An interview with Justice Ginsburg appears in the October issue of Elle magazine. In the article, Justice Ginsburg describes her first oral argument before the United States Supreme Court. Any advocate could relate to her story:
I had, I think, 12 minutes, or something like that, of argument. I was very nervous. In those days, the court sat from 10 to 12, and 1 to 3. It was an afternoon argument. I didn’t dare eat lunch. There were many butterflies in my stomach. I had a very well-prepared opening sentence I had memorized. Looking at them, I thought, I’m talking to the most important court in the land, and they have to listen to me and that’s my captive audience.
Justice Ginsburg argued on behalf of Sharon Frontiero in Frontiero v. Richardson. In that case the Court held that the United States military could not differentiate on the basis of gender in how it provides benefits to service members’ families.
In the interview, Justice Ginsburg recounts that as she spoke before the Court during oral argument her confidence grew:
I felt a sense of empowerment because I knew so much more about the case, the issue, than they did. So I relied on myself as kind of a teacher to get them to think about gender.
Her moment of rising confidence, came, without question, from deep preparation. There is so much I like about her description in these two sentences. For one, nothing compares to a successful oral argument for the feeling of empowerment Justice Ginsburg describes. For another, Justice Ginsburg understood the connection between an advocate and a judge when she called herself a teacher. Judges are not some sort of all-knowing, all-powerful Wizards of Oz; they must be taught the argument, through logic, precedent, and storytelling. Justice Ginsburg describes her approach to connect with the justices on an emotional level in the Frontiero argument:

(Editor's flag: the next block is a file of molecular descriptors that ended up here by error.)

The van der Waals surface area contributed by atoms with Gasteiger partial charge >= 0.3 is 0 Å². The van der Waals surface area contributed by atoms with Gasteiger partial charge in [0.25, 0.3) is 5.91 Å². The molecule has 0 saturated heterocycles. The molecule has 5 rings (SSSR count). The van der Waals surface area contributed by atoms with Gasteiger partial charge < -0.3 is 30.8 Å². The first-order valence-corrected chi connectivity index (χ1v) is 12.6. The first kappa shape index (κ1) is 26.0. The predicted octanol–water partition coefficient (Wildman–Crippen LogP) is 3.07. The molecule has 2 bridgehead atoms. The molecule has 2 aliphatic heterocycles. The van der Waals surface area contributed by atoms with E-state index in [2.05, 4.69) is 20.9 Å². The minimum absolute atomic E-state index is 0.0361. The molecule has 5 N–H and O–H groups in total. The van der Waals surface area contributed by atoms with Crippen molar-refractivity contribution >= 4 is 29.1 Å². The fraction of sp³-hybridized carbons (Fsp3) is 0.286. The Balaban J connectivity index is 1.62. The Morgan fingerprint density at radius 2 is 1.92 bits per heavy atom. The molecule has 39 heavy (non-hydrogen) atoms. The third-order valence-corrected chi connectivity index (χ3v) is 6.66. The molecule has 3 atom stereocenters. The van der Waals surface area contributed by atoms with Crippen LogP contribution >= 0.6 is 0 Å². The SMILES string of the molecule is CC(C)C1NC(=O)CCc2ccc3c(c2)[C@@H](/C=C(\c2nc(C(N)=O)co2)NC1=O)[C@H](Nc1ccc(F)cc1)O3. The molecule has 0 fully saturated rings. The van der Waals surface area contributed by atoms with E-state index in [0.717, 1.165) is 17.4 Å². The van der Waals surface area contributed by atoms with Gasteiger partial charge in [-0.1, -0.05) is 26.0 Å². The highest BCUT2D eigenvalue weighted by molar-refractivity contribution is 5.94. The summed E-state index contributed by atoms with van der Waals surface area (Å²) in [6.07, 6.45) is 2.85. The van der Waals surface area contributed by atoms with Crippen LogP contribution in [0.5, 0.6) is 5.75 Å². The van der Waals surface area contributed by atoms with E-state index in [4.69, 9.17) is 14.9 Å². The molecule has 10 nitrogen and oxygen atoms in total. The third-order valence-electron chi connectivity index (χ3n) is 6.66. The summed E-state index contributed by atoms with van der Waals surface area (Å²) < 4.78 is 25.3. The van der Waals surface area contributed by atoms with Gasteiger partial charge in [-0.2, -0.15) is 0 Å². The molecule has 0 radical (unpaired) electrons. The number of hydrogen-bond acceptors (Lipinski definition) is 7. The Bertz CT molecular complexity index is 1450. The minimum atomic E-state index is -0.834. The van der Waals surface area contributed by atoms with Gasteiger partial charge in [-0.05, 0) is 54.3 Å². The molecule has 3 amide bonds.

[M]ost men of that age, they could understand race discrimination, but sex discrimination? They thought of themselves as good fathers and good husbands, and if women are treated differently, the different treatment is benignly in women’s favor. To get them to understand that this supposed pedestal was all too often a cage for women–that was my mission in all the cases in the ’70s. To get them to understand that these so-called protections for women were limiting their opportunities. I try to have them think what they would like the world to be like for their daughters and granddaughters. I think it makes a big difference if someone has a close relationship with a girl growing up.
A good advocate sees a case as a story of the client and the other side, but also understands how the judge and advocates fit into that story. I have heard more than one good advocate, and scholar of advocacy, say that the key to winning a case is to make the judge or the jury the hero in the story of the case.